Metro Weekly


Reel Affirmations 2016



Friday, Oct. 14
7 p.m.
GALA’s Tivoli Theatre

A beautifully shot Rust Belt love story, Deb Shoval’s AWOL delivers on a notoriously hard-to-keep promise: the tender coming-of-age story wrapped in a gritty reality. Here, the young heart is Army recruit Joey, a quietly self-possessed but emotionally vulnerable young woman, falling hard for the older Rayna, a canny beauty who makes her home in a rusting double-wide. But as the pressures and complications of life in a dying American town mount, they must find their own truths in love and life.

If some of this feels familiar, Shoval keeps it fresh and original by telling it wholly from the perspective of the two women — and doing so quietly and convincingly with understatement. She offers a polished rhythm, pacing the drama at an engaging clip, knowing when to linger on a moment and how to build a subtle sense of foreboding. Shoval offers a particularly keen eye for the beautifully unforgiving northeastern landscape and the unmistakable signs and signals of soul-crushing poverty, all of which come and go like silent commentary.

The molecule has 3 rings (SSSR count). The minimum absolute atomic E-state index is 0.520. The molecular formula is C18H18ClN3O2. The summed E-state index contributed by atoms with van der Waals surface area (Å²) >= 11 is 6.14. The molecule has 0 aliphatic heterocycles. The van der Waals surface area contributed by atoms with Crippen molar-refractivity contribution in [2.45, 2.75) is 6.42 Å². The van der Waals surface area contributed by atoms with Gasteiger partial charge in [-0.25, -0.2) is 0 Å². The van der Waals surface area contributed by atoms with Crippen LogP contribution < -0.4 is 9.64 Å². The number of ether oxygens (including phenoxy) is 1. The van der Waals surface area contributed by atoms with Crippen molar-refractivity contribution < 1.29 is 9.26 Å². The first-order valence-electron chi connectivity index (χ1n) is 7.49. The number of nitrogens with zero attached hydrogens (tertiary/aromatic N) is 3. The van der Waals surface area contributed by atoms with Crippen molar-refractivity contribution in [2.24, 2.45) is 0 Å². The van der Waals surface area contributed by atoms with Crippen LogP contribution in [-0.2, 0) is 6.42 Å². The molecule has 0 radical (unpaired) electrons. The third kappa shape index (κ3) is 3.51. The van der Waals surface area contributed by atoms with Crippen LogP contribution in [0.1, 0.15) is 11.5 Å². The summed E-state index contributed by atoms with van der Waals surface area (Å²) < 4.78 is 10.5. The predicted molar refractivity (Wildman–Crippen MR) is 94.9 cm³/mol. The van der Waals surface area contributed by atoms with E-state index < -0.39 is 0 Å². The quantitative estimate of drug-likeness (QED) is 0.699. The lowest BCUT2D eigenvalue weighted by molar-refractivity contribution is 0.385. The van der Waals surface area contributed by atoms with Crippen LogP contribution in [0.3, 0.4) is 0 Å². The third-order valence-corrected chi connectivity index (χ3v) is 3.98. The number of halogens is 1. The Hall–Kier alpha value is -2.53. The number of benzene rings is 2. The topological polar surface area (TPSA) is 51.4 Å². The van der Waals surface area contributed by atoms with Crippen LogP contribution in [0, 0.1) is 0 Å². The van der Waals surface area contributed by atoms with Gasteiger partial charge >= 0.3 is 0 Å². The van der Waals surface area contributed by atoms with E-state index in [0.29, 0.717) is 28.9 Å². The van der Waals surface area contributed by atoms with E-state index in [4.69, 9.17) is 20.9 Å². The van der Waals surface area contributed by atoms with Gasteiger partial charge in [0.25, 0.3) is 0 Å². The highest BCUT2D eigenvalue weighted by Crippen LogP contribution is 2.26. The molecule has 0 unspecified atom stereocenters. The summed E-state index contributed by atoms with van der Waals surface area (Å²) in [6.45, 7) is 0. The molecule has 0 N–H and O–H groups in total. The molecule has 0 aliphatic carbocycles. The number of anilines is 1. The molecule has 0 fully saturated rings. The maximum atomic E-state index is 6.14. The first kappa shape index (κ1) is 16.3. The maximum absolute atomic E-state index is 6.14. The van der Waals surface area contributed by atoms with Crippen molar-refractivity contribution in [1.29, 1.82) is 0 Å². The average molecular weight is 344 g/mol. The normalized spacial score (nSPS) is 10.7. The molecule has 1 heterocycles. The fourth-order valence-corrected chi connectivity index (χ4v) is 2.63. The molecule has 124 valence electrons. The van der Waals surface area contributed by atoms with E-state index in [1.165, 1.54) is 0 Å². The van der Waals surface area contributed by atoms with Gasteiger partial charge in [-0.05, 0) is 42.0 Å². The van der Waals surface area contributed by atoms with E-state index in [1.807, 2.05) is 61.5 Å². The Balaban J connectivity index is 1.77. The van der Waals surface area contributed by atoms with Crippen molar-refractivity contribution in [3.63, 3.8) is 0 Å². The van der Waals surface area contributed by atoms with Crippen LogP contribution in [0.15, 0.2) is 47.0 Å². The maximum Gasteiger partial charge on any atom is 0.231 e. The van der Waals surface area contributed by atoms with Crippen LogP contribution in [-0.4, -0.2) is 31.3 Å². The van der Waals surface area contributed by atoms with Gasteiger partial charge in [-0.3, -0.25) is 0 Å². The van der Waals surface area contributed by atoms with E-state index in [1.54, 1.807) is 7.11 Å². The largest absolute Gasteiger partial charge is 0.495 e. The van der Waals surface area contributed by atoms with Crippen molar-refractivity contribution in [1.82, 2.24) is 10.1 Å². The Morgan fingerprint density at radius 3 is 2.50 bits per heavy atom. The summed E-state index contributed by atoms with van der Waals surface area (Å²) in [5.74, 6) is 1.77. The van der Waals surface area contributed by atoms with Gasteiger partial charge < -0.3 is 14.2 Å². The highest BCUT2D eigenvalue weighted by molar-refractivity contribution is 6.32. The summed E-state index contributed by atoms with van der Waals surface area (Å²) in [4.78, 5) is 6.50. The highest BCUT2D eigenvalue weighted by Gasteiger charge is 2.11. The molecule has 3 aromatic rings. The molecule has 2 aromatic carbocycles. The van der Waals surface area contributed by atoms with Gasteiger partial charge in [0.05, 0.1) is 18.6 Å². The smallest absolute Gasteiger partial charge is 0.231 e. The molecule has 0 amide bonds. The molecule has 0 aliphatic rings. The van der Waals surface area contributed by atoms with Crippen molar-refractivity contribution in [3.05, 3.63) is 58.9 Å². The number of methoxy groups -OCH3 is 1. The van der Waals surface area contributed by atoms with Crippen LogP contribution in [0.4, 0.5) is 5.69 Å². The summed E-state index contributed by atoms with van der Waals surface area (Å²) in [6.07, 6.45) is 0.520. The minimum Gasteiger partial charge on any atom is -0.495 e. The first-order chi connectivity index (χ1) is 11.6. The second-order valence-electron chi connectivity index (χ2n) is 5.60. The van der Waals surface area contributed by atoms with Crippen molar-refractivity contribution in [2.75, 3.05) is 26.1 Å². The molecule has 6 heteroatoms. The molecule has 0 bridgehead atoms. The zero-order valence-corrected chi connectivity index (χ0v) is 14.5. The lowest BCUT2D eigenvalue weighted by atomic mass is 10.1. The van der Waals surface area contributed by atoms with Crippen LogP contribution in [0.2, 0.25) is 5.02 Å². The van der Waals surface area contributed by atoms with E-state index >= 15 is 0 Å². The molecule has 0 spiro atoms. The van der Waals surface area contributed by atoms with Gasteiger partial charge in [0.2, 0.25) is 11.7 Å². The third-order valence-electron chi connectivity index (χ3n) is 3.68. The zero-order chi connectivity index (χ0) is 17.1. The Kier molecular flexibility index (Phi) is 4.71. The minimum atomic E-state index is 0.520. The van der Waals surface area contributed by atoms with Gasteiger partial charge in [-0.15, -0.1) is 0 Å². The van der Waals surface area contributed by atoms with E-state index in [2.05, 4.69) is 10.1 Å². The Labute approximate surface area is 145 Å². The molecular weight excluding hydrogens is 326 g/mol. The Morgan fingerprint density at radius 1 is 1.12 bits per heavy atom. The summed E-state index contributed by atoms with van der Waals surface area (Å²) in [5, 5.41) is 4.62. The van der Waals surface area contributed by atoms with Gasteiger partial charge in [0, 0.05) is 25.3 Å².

As Rayna, Breeda Wool offers a convincing blend of swagger and survivor, her hard shell and inconsistencies intriguing and authentic — even if she is just too healthy and gorgeous to convince. But the real star here is the magnetic Lola Kirke as Joey. An extraordinary presence — a woman who is not girly and yet is in no way an imitation of a man — she offers a near-miraculous third way of being. With her quietly intelligent, searching eyes, Kirke makes Joey an open book — but only to us. If there are a few awkward edits here and a tiny bit of Hollywood posing there, overall this is a small but quietly powerful and touching drama.

A promising attempt at the cozy-Indie-comedy genre, Kev Cahill’s short, More Than God (starstarstar), is wide of the mark only for trying too hard. The good news is that it’s easy to see how this scenario of complicated relationships (including a lesbian love affair) that touch the modern Irish clergy and their kin would make for an engaging full-length feature. The characters are interesting and their dynamics offer comic subtleties, even in their nine minutes of screen time. But whether full-length or snippet-sized, this kind of film requires an understated hand, a witty edit, and a strong sense of rhythm. Cahill aims for it, but just doesn’t quite have the control. There is over-acting from some, awkward edits that interrupt the pace, and scenes that overstay their welcome. It’s enough to take the comedy off the boil. But it’s also so close, it begs for another chance. 

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